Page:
Multilingual Data & Knowledge
SALLD-2 @ LREC 2022:
Reinforcing synergies between Sentiment Analysis and Linguistic Linked Data
The second workshop on Sentiment Analysis and Linguistic Linked Data (SALLD-2) was held in conjunction with LREC 2022 in Marseille, France, on June 24, 2022, aimed to foster research and discussion about the interoperability of Linguistic Linked Data (LLD) principles and Sentiment Analysis (SA). More specifically, the half-day workshop provided a platform to explore relevant methodologies, resources, tools, and applications underpinning this connection, as well as to understand the primary approaches – with their respective advantages and limitations – and case studies.
Following on SALLD-1, co-located with LDK 2021 – 3rd Conference on Language, Data and Knowledge, held in Zaragoza, Spain, on September 1, 2021 – the SALLD series was initiated in the framework of NexusLinguarum COST Action (European network for Web-centred linguistic data science, CA 18209), and with its support.
SALLD-2 featured an invited talk by Anna Fensel, Associate Professor at Wageningen University and Research and at the University of Innsbruck, entitled ‘From Data to Meaning in Representation of Emotions’. The talk focused on the research by Fensel and her team regarding emotion analysis based on knowledge graphs.
Five peer-reviewed papers were accepted to the workshop: three related to sentiment lexicons, one to the harmonization of language resources, and one to the exploitation of information available in the Linked Open Data cloud for sentiment analysis.
In the first category, the paper ‘Movie Rating Prediction using Sentiment Features’, by Apóstolo et al., describes a new sentiment lexicon, Expanded OntoSenticNet (EON), which combines OntoSenticNet with SentiWordNet and is used to predict movie ratings. Likewise, ‘Sentiment Analysis of Serbian Old Novels’, by Stanković et al., describes a polarity lexicon in Serbian based on three existing lexicons (NRC, Affin, and Bing), the Ontolex-lemon model, and the sentiment vocabulary Marl. Finally, ‘Evaluating a New Danish Sentiment Resource: the Danish Sentiment Lexicon, DSL’, by Schneidermann and Pedersen, describes an evaluation of Danish sentiment lexicons. We are pleased to highlight the importance of publishing non-English sentiment lexicons for resource-scarce languages.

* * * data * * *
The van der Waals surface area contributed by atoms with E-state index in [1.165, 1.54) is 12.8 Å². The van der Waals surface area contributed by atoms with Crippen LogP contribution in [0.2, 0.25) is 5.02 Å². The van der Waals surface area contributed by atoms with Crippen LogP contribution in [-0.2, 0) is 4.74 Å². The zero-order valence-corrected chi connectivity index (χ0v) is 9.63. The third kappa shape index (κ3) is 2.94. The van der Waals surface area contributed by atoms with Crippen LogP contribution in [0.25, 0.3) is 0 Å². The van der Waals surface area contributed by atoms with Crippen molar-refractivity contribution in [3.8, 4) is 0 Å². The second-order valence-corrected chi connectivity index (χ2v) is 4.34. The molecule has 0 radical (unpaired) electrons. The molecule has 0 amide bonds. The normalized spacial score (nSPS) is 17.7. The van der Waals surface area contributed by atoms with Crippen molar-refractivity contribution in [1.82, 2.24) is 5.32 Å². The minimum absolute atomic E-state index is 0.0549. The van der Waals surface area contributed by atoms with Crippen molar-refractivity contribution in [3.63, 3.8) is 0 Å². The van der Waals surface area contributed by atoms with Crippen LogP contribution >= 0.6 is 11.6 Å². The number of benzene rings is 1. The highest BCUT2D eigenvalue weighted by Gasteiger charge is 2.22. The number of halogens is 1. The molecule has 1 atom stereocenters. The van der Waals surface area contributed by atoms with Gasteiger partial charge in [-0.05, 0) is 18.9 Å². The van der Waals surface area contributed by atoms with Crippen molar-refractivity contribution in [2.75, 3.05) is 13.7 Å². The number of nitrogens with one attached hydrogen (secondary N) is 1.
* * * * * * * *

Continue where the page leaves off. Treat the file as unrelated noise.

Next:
The second category has been addressed in the paper ‘O-Dang! The Ontology of Dangerous Speech Messages’, by Stranisci et al., which defines an interoperable knowledge graph to link linguistic resources related to dangerous speech. The graph was populated with eight Italian language resources on dangerous speech, demonstrating the considerable potential of linked data technology to interlink language resources.
Finally, the use of open-linked data for sentiment analysis is exploited in ‘Correlating Facts and Social Media Trends on Environmental Quantities Leveraging Commonsense Reasoning and Human Sentiments’, by McNamee et al. This paper analyzed how external information (e.g. temperature or pollution) can be combined with the insights of sentiment analysis.
While SALLD is gradually evolving into a platform where different communities (computer science, linguistics, information science, knowledge engineering, language data science) interact and cooperate within the scope of SA and LLD, we note that the interoperability of these two factors is still rare in most of the submissions we receive. It is hoped that future editions of this workshop will contribute to further strengthening the relevant collaboration between these two fields.
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Lexicala by K Dictionaries
Universidade de Aveiro
Università degli Studi di Parma
Carlos A. Iglesias
Universidad Politécnica de Madrid